Amundsen returned from the Gjøa expedition as a hero and his next goal was clear: his main ambition had always been to be the first at the North Pole. This he planned to do by repeating Fridtjof Nansen’s drift with the From across the Arctic Ocean, but further north so that the Pole could be reached. Nansen approved the plans as long as the scientific aspects, particularly oceanography, were given primary consideration. With support from, amongst others, King Haakon and Queen Maud, Amundsen was well into preparations when the news in spring 1909 that both Frederick A. Cook and Robert E. Peary claimed to have reached the North Pole devastated him. He decided that it was necessary to claim another large goal – the South Pole – before going north to drift with the Fram. He continued preparations as though the original plans remained, including a test voyage around Great Britain to practice the oceanographic survey work.
The journey to Antarctica
The planned drift over the Arctic Ocean was to start by the Fram being sailed round South America and through the Bearing Strait. It was therefore no surprise that the expedition set sail southwards in August 1910. The five-month voyage south was used for intense preparations for phe sledging trip to the Pole, making and modifying equipment and getting used to the dogs. The men’ diaries have a lot to say about the dogs and the amusement and companionship they provided. Passing the Equator was marked with appropriate festivity: Ltn Gjertsen was a great success as a beautiful lady in a ballerina dress, while Captain Nilsen appeared as a Negro comedian with blackened face. The long voyage also included Christmas celebrations with each man receiving several packages that had been provided by friends and well-wishers back home.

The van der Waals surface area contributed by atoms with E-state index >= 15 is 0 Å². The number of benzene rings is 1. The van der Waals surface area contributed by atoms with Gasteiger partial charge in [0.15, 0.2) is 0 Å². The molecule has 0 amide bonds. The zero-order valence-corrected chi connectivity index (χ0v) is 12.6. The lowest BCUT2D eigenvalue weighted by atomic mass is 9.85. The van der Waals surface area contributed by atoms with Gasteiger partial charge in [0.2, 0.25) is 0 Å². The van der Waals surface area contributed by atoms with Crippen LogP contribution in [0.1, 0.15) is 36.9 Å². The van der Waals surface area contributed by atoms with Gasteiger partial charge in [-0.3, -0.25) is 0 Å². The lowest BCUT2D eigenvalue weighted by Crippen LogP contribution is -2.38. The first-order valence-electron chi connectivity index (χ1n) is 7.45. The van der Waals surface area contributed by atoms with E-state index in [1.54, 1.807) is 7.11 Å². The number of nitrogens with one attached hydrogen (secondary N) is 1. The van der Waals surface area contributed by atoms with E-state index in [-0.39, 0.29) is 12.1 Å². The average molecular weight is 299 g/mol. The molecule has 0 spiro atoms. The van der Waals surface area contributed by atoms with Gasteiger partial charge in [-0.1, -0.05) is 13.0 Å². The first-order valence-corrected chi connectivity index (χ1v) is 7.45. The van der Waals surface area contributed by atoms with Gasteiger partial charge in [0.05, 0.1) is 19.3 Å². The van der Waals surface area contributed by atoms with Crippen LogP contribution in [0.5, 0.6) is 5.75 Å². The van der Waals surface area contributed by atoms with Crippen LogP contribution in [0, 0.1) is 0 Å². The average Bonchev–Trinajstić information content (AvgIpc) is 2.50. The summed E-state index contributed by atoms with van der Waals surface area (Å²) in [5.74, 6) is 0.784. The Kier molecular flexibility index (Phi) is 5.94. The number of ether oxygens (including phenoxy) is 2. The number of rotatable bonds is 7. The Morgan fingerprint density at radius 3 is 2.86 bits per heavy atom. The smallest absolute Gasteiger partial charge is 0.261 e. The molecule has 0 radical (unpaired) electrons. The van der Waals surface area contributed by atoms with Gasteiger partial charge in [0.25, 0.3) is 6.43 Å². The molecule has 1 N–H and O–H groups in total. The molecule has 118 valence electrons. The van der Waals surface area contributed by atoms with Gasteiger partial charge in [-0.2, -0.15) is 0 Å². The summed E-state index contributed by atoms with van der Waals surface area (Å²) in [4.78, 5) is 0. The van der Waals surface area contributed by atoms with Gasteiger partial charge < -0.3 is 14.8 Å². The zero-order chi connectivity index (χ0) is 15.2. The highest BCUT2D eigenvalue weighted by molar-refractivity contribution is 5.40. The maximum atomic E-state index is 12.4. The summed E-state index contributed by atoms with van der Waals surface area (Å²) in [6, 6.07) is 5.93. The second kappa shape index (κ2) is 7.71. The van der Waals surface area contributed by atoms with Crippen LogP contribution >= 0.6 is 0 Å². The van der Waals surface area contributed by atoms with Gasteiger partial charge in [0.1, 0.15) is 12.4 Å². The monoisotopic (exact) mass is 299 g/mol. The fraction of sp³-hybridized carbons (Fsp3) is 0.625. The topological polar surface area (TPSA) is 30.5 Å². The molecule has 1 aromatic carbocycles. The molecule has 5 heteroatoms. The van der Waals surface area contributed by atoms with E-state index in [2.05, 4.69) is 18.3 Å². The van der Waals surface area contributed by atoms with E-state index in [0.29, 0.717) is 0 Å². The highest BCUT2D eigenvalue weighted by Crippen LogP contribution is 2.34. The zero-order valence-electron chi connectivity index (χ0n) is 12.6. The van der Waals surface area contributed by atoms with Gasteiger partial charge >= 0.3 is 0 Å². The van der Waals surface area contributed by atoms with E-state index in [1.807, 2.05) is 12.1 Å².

The round shape of the Fram resulted at times in violent rollingthat sent men, equipment and dogs crashing into the bulkheads and each other. A couple of dogs were also lost overboard, but the number had still increased to 116 by the time the Fram arrived in Antarctica. The 16000 nm. journey south passed without particular problems and the Bay of Whales was reached on 14 January 1911. The pack ice delayed them for only one week, in contrast to almost the month it took Scott’s Terra Nova a little further west.
Source: Onsite informationboard